Andrew W. K.
At one point, no band member could be seen as they were all surrounded by fans and bananas alike. This was apparently a major issue for security as those on stage were hurled into the audience in a futile effort to keep people from dancing around Andrew
In recent months, if you were to mention “party rock”, it would evoke shrieks of “LMFAO!,” fits of shuffling, or some action equally as obnoxious and perplexing. However, if you were to ask anyone who was at the Venue on March 3rd what “party rock” means to them, their understanding of the term would be in no way related to synth-pop ballads; rather, to them the term relates to the hard rocking, crowd surfing, good-times-having genre pioneered by New York artist Andrew WK. For the next five months he is on a world tour celebrating the 10 year anniversary of “I Get Wet” with each performance featuring the album in its entirety.
It was not hard to know which people were going to see Andrew WK. Their appearance said it all. Like salmon spawning in a river, crowds of jean jackets and nose studs seemed to descend upon one location in the downtown core, and they made their purpose quite clear as chants of “party hard!” could be heard from streets away; however, upon entering Venue, it became apparent those prototypical punks only made up a small portion of the audience going to see the hard rock concert.
The night opened with a performance by Vancouver band, the Evaporators, fronted by legendary rock journalist Nardwuar the Human Serviette. The choice of the Evaporators came off as a head turner to many as their style is so fundamentally different from Andrew WK’s; however, the friendship between Andrew WK and Nardwuar goes back a long time.
“The first time I saw Nardwuar was in an interview with the Sonic Youth” remarked WK at the packed Neptoon records show “and they broke all the gifts that he got for them. From then on, I said to myself that, if I ever did an interview, I wouldn’t break any of their gifts. Eventually, I got to do an interview with Nardwuar and since then, he has given me so many gifts over the years.”
Several hours later, the Evaporators took the stage at the Venue and proceeded to warm up the crowd. With spectacular costume changes, cheesy lyrics (literally, there was a song about cheese), and crowd surfing keyboard solos, the Evaporators got the crowd excited and ready for the partyfest that was to come.
WK began the set with the first song off “I Get Wet”, “Its Time to Party”, and was it ever a time to party. The crowd immediately went into fervour, jumping around and shouting the lyrics without discretion. With every person shoved in the mosh pit, and with every crowd surfer falling flat on his face, WK seemed to get more and more enthusiastic which translated into bashing the keys of his keyboard more vigorously.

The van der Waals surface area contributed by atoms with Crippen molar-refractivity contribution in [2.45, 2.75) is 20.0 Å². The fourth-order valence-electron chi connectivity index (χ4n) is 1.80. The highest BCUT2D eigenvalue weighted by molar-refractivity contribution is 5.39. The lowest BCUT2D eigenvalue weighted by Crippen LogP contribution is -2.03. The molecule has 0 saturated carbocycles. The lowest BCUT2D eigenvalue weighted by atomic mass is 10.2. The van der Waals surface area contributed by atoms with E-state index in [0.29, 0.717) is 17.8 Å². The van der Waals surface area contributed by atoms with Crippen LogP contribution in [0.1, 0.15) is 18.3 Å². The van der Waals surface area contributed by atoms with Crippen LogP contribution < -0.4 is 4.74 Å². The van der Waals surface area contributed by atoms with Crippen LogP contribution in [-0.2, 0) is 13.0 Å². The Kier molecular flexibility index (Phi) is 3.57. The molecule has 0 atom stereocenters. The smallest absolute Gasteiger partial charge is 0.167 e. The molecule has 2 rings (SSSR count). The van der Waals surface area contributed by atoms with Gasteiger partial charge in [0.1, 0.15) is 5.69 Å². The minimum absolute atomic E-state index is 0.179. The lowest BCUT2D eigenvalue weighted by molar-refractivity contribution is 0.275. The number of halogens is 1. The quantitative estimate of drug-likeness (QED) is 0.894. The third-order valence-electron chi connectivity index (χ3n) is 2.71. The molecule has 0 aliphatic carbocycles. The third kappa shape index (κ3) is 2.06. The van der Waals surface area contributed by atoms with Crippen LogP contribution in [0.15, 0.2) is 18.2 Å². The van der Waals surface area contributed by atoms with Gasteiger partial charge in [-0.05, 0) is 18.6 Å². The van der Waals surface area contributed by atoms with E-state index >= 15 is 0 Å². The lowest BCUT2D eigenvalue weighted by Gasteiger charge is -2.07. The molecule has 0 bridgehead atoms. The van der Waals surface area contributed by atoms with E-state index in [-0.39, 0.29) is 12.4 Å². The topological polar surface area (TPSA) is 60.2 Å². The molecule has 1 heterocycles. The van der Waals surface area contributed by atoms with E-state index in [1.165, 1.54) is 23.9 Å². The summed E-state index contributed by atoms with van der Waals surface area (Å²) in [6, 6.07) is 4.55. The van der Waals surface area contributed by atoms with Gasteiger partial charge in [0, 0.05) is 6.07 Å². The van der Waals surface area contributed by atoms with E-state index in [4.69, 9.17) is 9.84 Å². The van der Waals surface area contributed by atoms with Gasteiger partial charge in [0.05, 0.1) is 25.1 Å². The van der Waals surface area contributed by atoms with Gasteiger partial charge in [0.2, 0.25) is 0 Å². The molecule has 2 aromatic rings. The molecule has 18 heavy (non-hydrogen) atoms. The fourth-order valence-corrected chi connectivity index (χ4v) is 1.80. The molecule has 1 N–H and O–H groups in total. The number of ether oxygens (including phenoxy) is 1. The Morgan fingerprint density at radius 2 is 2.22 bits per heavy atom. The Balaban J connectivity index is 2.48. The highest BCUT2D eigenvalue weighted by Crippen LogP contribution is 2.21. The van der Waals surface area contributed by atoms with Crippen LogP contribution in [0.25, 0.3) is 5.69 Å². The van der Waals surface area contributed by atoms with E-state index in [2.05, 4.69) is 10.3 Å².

Things didn’t really heat up until the second song, “Party Hard” which, incidentally, is Andrew WK’s most popular song. If any discord or reason existed in the audience prior to WK singing the opening lyrics, it sure as hell wasn’t around after then. The energy level suddenly skyrocketed as the size of the mosh pit grew exponentially and encompassed almost the entire dance floor. With every mention of the “p” word, it seemed four new people were suddenly flying overhead being carried towards the stage in a desperate effort to sing the lyrics with the front man.
Speaking of singing with the front man, it seemed that every new person that landed on his stage was welcomed by Andrew like a guest in his home as he would throw his arms around them and let each person belt out the lyrics. What an all too accommodating host.
If one was to expect a lull in the energy following “Party Hard” then they were in for a rude awakening. Andrew WK continued to rock out viciously on his keyboard as he moved on to “I Love NYC”, “She is Beautiful”, and “Party till you Puke”, each getting similar reactions to “Party Hard”. By the time WK got to the song “Fun Night”, it became probable that everyone in the audience had at some time been on stage with the band.
At one point, no band member could be seen as they were all surrounded by fans and bananas alike. This was apparently a major issue for security as those on stage were hurled into the audience in a futile effort to keep people from dancing around Andrew. During the entirety of the pandemonium that took place on stage, Andrew never stopped playing and sang every note as if he not broke a sweat.
By the time that he had slinked back onstage for his encore, it became apparent that Andrew was in an endurance competition with the audience. More then half the mosh pit was left panting for air while those who remained standing were barely jumping at all. My guess is that Andrew absorbed their energy and converted it into more onstage partying. The thought that he will be doing this every night for the next several months is truly astonishing.
At the final “good-night,” many things became clear to the audience: first, they could no longer hear. Secondly, they had witnessed a fantastic show, a class act comprising of energy, positivity, and jubilation. Lastly, at the end of the evening, everyone knew something very important about the man that had just performed on stage. What they learned that night was that no one parties harder then Andrew WK. Ever. And don’t let any LMFAO fan tell you otherwise.